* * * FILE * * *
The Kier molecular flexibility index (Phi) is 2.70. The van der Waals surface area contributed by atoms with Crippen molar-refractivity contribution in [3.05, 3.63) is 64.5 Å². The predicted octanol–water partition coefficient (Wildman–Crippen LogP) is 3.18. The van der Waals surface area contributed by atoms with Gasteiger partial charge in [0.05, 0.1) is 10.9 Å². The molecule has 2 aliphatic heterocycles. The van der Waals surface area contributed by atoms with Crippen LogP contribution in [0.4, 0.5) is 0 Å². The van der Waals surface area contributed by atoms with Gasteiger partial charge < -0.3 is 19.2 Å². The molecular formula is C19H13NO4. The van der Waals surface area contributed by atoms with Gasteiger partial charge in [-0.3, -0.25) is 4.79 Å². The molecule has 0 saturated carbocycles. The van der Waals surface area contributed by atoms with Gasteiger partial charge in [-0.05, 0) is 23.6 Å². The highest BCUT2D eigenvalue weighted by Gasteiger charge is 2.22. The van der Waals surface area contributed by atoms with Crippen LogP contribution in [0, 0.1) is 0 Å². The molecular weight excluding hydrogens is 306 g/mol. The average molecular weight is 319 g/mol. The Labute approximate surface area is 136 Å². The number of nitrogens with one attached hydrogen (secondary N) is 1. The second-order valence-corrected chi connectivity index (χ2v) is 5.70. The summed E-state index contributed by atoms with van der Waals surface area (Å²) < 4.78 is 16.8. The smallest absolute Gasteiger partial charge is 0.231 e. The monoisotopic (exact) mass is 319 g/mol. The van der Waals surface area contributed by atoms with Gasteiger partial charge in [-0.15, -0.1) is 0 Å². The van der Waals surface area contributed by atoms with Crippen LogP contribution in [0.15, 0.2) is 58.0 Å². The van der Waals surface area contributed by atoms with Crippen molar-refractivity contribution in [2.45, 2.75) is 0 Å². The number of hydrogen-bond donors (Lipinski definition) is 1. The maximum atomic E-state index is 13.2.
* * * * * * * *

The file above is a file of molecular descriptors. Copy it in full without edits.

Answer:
The Kier molecular flexibility index (Phi) is 2.70. The van der Waals surface area contributed by atoms with Crippen molar-refractivity contribution in [3.05, 3.63) is 64.5 Å². The predicted octanol–water partition coefficient (Wildman–Crippen LogP) is 3.18. The van der Waals surface area contributed by atoms with Gasteiger partial charge in [0.05, 0.1) is 10.9 Å². The molecule has 2 aliphatic heterocycles. The van der Waals surface area contributed by atoms with Crippen LogP contribution in [0.4, 0.5) is 0 Å². The van der Waals surface area contributed by atoms with Gasteiger partial charge < -0.3 is 19.2 Å². The molecular formula is C19H13NO4. The van der Waals surface area contributed by atoms with Gasteiger partial charge in [-0.3, -0.25) is 4.79 Å². The molecule has 0 saturated carbocycles. The van der Waals surface area contributed by atoms with Gasteiger partial charge in [-0.05, 0) is 23.6 Å². The highest BCUT2D eigenvalue weighted by Gasteiger charge is 2.22. The van der Waals surface area contributed by atoms with Crippen LogP contribution in [0, 0.1) is 0 Å². The molecular weight excluding hydrogens is 306 g/mol. The average molecular weight is 319 g/mol. The Labute approximate surface area is 136 Å². The number of nitrogens with one attached hydrogen (secondary N) is 1. The second-order valence-corrected chi connectivity index (χ2v) is 5.70. The summed E-state index contributed by atoms with van der Waals surface area (Å²) < 4.78 is 16.8. The smallest absolute Gasteiger partial charge is 0.231 e. The monoisotopic (exact) mass is 319 g/mol. The van der Waals surface area contributed by atoms with Gasteiger partial charge in [-0.15, -0.1) is 0 Å². The van der Waals surface area contributed by atoms with Crippen LogP contribution in [0.15, 0.2) is 58.0 Å². The van der Waals surface area contributed by atoms with Crippen molar-refractivity contribution in [2.45, 2.75) is 0 Å². The number of hydrogen-bond donors (Lipinski definition) is 1. The maximum atomic E-state index is 13.2.